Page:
What do you think of the Lactobacillus Brevis from Wyeast? I saw it at my LHBS and was tempted to get it for a Berliner Weiss brew. I normally just culture one up from milled grain.

Anthony said...

I really enjoy L. Brevis versus the normally used L. Delbrueckii. I have cultured it from probiotic yogurt and used commercial pitches from White Labs and compared to Delbrueckii, Brevis has a nicer aroma and a more pronounced tartness. I also find it lowers pH much faster than Delbrueckii.

Moaneschien said...

Search for the pdf: Expression of Multidisciplinary - Proceedings of the 12th Weurman Symposium

From page on 374 there are more non Sacch. yeasts that can be of use to us.

Ingo

lifefermented said...

Really interesting stuff! I have always heard whisperings of the interplay between and hops and brett, but I've never seen any science behind it. Too bad this isn't one of the things listed in the strain descriptions on White Labs/ Wyeast, etc. I'll definitely need to start experimenting with this...

Just picked up a copy of your book and skimmed it, btw- looks great. I can't wait to really get into it soon.

- Dennis, Life Fermented Blog

Josh and Kate said...

One thing I'm having trouble understanding. When I brewed a Berliner Weiss with a homemade lacto starter, I read I had to keep the IBUs very low because the lacto doesn't do well in a high IBU environment.

But then with this saison, which sounds great, you would be adding lacto in a 38 IBU beer. Do the lacto just not sour as quickly, or how do they do well in that environment?

I'm just getting into sour beers, and learned a lot from reading ASB, but I don't understand this. Anyone have any insight?

The Mad Fermentationist (Mike) said...

L. brevis has been doing really well in the Berliner weisse half of this batch. The starter had more acidity in 24 hours than my 100% WL L. delbrueckii batch has after two years...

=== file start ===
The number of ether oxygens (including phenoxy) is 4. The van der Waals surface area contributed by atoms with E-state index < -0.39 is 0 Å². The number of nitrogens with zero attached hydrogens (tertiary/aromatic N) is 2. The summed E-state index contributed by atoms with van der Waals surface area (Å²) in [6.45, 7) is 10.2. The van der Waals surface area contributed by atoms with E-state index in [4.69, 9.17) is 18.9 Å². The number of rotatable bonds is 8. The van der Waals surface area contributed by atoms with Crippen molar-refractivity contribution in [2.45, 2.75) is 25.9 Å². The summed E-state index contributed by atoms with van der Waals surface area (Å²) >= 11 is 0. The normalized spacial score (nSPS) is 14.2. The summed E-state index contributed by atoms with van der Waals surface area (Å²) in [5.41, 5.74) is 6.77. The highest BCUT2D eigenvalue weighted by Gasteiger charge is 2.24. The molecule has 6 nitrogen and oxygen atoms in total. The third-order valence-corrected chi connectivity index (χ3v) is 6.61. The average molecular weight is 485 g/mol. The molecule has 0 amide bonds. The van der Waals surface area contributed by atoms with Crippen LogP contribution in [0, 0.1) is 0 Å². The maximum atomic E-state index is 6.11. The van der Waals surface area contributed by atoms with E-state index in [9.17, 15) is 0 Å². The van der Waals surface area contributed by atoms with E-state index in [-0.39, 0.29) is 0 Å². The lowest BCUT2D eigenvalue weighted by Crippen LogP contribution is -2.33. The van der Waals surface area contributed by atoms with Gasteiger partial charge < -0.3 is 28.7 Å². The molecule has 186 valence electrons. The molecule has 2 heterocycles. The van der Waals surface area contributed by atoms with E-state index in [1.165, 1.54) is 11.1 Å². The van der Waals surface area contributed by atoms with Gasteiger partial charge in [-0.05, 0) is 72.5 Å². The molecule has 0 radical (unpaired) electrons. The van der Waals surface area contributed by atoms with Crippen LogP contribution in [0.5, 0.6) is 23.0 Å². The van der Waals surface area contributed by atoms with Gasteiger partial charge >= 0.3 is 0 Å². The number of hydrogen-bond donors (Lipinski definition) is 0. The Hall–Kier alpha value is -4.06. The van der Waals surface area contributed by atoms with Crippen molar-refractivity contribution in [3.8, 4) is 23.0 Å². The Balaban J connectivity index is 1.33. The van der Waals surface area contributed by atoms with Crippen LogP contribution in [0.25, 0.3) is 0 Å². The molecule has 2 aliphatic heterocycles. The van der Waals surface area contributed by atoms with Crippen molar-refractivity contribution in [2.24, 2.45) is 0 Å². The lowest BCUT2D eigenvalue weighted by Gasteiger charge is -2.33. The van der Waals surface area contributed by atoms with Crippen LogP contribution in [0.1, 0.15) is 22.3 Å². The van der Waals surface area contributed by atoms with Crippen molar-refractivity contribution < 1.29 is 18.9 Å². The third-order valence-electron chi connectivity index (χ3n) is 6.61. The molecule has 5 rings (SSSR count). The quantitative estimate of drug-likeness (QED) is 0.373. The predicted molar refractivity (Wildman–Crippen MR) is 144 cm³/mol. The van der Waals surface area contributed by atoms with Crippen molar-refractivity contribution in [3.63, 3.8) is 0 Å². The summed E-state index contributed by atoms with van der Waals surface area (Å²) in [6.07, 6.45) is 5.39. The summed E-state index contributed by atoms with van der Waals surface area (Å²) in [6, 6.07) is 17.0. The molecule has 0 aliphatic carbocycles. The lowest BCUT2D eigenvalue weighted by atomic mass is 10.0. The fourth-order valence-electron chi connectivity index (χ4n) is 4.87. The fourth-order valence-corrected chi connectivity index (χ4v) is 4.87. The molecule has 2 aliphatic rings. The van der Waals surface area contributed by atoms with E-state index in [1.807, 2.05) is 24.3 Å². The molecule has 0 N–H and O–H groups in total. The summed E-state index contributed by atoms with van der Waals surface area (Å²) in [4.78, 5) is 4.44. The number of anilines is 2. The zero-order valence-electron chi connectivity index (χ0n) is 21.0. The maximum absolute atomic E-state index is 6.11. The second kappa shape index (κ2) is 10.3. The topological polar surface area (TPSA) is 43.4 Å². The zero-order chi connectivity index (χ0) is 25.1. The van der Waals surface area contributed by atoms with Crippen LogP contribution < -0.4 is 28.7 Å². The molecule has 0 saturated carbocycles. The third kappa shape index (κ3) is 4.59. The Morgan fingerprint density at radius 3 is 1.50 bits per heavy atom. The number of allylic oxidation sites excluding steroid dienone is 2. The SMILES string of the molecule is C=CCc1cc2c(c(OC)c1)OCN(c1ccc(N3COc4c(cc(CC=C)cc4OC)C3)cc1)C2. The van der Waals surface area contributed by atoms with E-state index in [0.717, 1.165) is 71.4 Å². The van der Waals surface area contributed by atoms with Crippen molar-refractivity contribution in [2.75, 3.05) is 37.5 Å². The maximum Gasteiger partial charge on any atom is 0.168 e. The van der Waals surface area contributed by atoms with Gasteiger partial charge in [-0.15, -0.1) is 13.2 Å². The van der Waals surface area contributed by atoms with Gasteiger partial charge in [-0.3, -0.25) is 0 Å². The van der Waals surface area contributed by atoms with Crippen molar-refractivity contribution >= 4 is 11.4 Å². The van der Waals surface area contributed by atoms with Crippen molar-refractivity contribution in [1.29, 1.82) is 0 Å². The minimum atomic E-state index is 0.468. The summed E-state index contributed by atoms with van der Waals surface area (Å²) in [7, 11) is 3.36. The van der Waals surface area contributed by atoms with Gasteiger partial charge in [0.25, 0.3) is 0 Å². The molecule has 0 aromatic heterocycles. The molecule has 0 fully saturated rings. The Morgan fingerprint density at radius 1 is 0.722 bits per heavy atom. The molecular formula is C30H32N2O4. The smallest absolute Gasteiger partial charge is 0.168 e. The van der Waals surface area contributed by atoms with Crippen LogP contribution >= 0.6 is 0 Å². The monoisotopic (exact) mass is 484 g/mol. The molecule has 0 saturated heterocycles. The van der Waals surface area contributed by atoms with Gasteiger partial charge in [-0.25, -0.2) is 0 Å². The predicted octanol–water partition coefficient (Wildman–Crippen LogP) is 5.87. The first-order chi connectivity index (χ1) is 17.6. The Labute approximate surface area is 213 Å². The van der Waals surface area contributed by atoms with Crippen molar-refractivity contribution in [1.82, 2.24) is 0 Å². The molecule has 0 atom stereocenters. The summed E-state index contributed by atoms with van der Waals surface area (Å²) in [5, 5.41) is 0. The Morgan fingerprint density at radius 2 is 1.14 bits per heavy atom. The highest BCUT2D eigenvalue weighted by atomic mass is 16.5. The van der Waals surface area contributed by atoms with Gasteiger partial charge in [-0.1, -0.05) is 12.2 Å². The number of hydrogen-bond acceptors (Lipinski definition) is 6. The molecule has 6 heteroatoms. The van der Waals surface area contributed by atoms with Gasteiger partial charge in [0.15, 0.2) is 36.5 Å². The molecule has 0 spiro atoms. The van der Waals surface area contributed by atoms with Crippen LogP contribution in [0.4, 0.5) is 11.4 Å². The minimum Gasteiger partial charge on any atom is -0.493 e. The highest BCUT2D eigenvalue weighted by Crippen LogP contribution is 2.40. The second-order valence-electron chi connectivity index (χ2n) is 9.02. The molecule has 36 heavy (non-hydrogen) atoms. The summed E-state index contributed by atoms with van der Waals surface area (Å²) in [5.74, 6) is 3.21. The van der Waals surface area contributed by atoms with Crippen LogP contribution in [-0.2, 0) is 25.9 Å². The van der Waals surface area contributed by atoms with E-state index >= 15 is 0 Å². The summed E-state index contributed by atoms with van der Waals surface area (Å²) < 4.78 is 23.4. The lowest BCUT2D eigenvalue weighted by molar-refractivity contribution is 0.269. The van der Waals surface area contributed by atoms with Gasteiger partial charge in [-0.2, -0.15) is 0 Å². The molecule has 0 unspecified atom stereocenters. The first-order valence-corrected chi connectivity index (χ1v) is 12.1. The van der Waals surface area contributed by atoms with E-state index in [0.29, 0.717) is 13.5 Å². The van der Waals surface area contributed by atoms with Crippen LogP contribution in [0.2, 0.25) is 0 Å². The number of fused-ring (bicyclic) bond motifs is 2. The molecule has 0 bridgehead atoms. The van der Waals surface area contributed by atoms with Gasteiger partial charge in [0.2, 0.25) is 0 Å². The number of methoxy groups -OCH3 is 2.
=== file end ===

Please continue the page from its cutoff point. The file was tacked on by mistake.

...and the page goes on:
Hopefully glycosides and Beta-glucosidase that more specifics will be available from both sides (hops and Brett)!

L. brevis is more alpha acid tolerant than most Lactobacillus strains, but 35 IBUs was enough to hold it in check. With a firm bitterness I really didn't want a huge amount of acidity anyway. As the pH drops the inhibitory ability of hops increases, so even if you see a strong start from Lacto, the hops could stall it as it produces acid. Interesed to see where this one ended up; I have a replacement pH meter in the mail, my old one crapped out a few weeks ago.

Shawn said...

Hey Mike,

Why did you lower the pH to 4.5 before pitching the brevis?

Did this have anything to do with head retention? I have some friends brewing berliner weisse commercially and they have read that pitching the lacto at a pH below 4.8 will help preserve head retention. I do not have a scientific source, however.

The Mad Fermentationist (Mike) said...

I talk about it in American Sour Beers, lowering the pH before pitching Lacto helps to reduce the protein degradation (protecting head retention).

lifefermented said...

Which Brett strain did you add to get the β-glucosidase activity? From reading through various sources, it seems B. custersii is the preferred strain, but this is not commercially available it seems.

Would both of the White Labs isolates work (bruxellensis and bruxellensis trois)? Your book also mentions claussenii works?

The Mad Fermentationist (Mike) said...